Category Archives: Aspies and Anxiety

Aspies: Ten Ways Volunteering Can Help Us Learn to Adapt.

When someone else changes plans which also affect us, as Aspies we may become temporarily stuck in a “this is unacceptable!” zone.  How can we become more adaptable?

What activities or new experiences may best help us handle change so that we might adapt to other’s needs and acquire a healthier focus; one which does not lead us to a feeling of dread when we must deal with a changed agenda?

Save The Children’s Marc and Craig Kielburger give a possible solution in a recent newspaper article*:

“Youth who volunteer through our service programs…are more comfortable adapting to change…”

Renowned for creating the Save The Children Foundation as a young teen in high school, Craig Kielburger still operates the organization that was originally entirely run by and for children.

In their article, the Kielburger brothers note the following ten ways in whiuch volunteering helps teenagers adjust to school and other stresses, including aversion to change:

  1. When you do something for others, your stress levels are reduced.  This is proven by research**.

  2. Volunteering may give you an alternative social scene, in which you can find a sense of community and belonging.

  3. Volunteering for a cause you’re passionate about will connect you with mentors who have similar interests.

  4. Helping others puts your focus outside of yourself, encouaging you to see your own situation in a different and possibly more positive light.

  5. Volunteering broadens your outlook.  Your own problems may seem far less significant when you come face to face with the plight of others.

  6. Seeing other’s problems, Kielburger says, can help you build both perspective and empathy.  Kielburger also notes that doctors state that empathy is a powerful antidote to stress.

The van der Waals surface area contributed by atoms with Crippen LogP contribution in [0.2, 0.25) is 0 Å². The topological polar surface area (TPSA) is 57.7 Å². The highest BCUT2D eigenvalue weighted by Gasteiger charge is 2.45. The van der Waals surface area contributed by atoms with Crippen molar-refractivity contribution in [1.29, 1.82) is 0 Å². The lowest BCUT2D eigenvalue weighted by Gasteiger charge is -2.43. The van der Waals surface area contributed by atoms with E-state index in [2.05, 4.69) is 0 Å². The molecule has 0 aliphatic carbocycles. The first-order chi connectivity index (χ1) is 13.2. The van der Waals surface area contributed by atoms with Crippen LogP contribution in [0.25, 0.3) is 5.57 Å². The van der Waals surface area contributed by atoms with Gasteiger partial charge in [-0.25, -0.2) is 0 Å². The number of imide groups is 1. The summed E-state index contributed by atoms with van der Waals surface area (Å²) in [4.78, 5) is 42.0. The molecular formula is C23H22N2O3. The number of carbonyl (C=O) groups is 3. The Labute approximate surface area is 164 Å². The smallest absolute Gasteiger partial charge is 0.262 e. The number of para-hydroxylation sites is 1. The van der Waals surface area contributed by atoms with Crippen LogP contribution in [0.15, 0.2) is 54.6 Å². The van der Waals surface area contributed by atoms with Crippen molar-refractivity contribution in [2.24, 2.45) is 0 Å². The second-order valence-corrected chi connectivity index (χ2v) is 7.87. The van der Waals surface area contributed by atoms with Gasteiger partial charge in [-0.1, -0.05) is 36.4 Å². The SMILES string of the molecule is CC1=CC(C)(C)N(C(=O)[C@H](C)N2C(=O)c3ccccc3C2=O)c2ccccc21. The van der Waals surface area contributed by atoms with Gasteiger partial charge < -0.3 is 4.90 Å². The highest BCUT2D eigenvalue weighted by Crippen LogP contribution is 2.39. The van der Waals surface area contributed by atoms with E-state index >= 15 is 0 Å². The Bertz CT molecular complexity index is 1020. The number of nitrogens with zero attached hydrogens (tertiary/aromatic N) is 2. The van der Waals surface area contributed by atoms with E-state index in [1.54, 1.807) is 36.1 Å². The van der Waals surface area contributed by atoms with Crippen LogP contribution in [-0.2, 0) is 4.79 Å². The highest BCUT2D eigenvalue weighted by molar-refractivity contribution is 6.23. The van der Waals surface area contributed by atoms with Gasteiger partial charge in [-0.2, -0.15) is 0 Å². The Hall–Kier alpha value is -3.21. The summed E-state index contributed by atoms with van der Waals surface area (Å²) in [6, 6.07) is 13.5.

7. As a Volunteer you enjoy increased self-esteen.  According to research done within the Foundation, volunteers for Save The Children are 1.3 times more likely to “have a strong sense of self”.

  8. The kind of stress found in volunteering — that is, helping others with their problems — can be an opportunity to overcome challenges, to build resiliency and to develop self-esteem.

  9. Volunteering can build leadership skills.

  10. Volunteering helps develop a  life – long habit of giving back.

Find a cause you are passionate about, Aspies and get involved!

Maybe sorting clothes at the local hospice society thrift shop won’t do it for you, but perhaps volunteering in a Wildlife Preservation Society or starting up a chapter of Save the Children will.

Whatever you choose, if you give it your all you will find yourself thinking about situations, people and places beyond your own inner world.  Go for it. And, most importantly, enjoy!

*According to an independent study by research firm Mission Measurement.

**See:  https://www.randomactsofkindness.org/the-science-of-kindness

Yours truly,

Margaret Jean.

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Aspies: Back to School Stress: What helps?

School is a stressor for most of us.  While we love the learning, many of us suffer through the social aspects of every class from kindergarten to university.  A recent survey shows that 25 per cent of new high school students will rate their anxiety level at seven out of ten*.  Here are some ways to deal with that discomfort whether you’re starting high school, middle school, university or college.

  1. Familiarize yourself with the geography of your school, especially if it’s new to you. Where are the washrooms?  The lockers?  The labs?  What is the shortest route to take between classes? With your class schedule in hand, do a practice run from room to room to see where you’ll need more time to make the change.  Many schools have portables; do you know which portable your class is in?  How long will it take you to get from the main building to that class? Even if you attended the same school last year and the year before, chances are you’ll have some classes in new locations.  Knowing where you’re going and how to get there will give you a sense of confidence even before the class begins.

  2.  Check your supplies and organize them for easy access.  If you’re still using handwritten notes in a note book, keep the subjects separate, and the notebooks with the applicable texts.  Being organized means less time spent hunting down materials which means ultimately, less time spent on homework.  Who’s going to argue that?  One website, https://www.verywell.com/top-school-stress-relievers-for-students-3145179 has more suggestions for organizing and utilizing your study space.